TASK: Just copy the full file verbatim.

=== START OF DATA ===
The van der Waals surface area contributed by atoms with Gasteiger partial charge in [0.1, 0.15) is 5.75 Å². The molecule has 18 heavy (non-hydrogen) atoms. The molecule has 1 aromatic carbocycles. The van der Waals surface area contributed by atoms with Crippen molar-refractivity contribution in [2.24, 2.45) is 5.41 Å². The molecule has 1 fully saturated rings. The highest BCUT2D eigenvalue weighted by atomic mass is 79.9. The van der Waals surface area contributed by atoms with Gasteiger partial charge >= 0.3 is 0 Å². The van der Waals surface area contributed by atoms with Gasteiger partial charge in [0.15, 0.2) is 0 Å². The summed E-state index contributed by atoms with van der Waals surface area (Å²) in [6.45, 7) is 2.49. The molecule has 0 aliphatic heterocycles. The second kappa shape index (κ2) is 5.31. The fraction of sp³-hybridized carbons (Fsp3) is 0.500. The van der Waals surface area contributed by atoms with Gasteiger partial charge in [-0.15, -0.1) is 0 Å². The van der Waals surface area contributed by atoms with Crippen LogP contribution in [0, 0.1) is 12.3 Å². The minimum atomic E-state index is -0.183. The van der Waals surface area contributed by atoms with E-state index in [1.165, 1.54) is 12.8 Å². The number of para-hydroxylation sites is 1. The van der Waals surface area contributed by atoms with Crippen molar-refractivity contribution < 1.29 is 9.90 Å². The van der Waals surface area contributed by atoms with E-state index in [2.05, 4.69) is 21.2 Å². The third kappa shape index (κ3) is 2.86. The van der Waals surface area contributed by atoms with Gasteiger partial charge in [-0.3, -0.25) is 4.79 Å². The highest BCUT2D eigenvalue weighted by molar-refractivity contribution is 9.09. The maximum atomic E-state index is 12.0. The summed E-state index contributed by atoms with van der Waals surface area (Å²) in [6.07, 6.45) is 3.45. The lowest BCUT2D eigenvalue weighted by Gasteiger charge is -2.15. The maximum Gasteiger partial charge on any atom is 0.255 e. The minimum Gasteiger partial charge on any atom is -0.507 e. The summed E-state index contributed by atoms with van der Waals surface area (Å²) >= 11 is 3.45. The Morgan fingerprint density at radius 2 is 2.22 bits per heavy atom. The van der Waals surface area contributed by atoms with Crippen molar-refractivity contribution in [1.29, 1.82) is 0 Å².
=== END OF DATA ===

The van der Waals surface area contributed by atoms with Gasteiger partial charge in [0.1, 0.15) is 5.75 Å². The molecule has 18 heavy (non-hydrogen) atoms. The molecule has 1 aromatic carbocycles. The van der Waals surface area contributed by atoms with Crippen molar-refractivity contribution in [2.24, 2.45) is 5.41 Å². The molecule has 1 fully saturated rings. The highest BCUT2D eigenvalue weighted by atomic mass is 79.9. The van der Waals surface area contributed by atoms with Gasteiger partial charge >= 0.3 is 0 Å². The van der Waals surface area contributed by atoms with Gasteiger partial charge in [0.15, 0.2) is 0 Å². The summed E-state index contributed by atoms with van der Waals surface area (Å²) in [6.45, 7) is 2.49. The molecule has 0 aliphatic heterocycles. The second kappa shape index (κ2) is 5.31. The fraction of sp³-hybridized carbons (Fsp3) is 0.500. The van der Waals surface area contributed by atoms with Gasteiger partial charge in [-0.15, -0.1) is 0 Å². The van der Waals surface area contributed by atoms with Crippen LogP contribution in [0, 0.1) is 12.3 Å². The minimum atomic E-state index is -0.183. The van der Waals surface area contributed by atoms with E-state index in [1.165, 1.54) is 12.8 Å². The number of para-hydroxylation sites is 1. The van der Waals surface area contributed by atoms with Crippen molar-refractivity contribution < 1.29 is 9.90 Å². The van der Waals surface area contributed by atoms with E-state index in [2.05, 4.69) is 21.2 Å². The third kappa shape index (κ3) is 2.86. The van der Waals surface area contributed by atoms with Gasteiger partial charge in [-0.3, -0.25) is 4.79 Å². The highest BCUT2D eigenvalue weighted by molar-refractivity contribution is 9.09. The maximum atomic E-state index is 12.0. The summed E-state index contributed by atoms with van der Waals surface area (Å²) in [6.07, 6.45) is 3.45. The lowest BCUT2D eigenvalue weighted by Gasteiger charge is -2.15. The maximum Gasteiger partial charge on any atom is 0.255 e. The minimum Gasteiger partial charge on any atom is -0.507 e. The summed E-state index contributed by atoms with van der Waals surface area (Å²) >= 11 is 3.45. The Morgan fingerprint density at radius 2 is 2.22 bits per heavy atom. The van der Waals surface area contributed by atoms with Crippen molar-refractivity contribution in [1.29, 1.82) is 0 Å².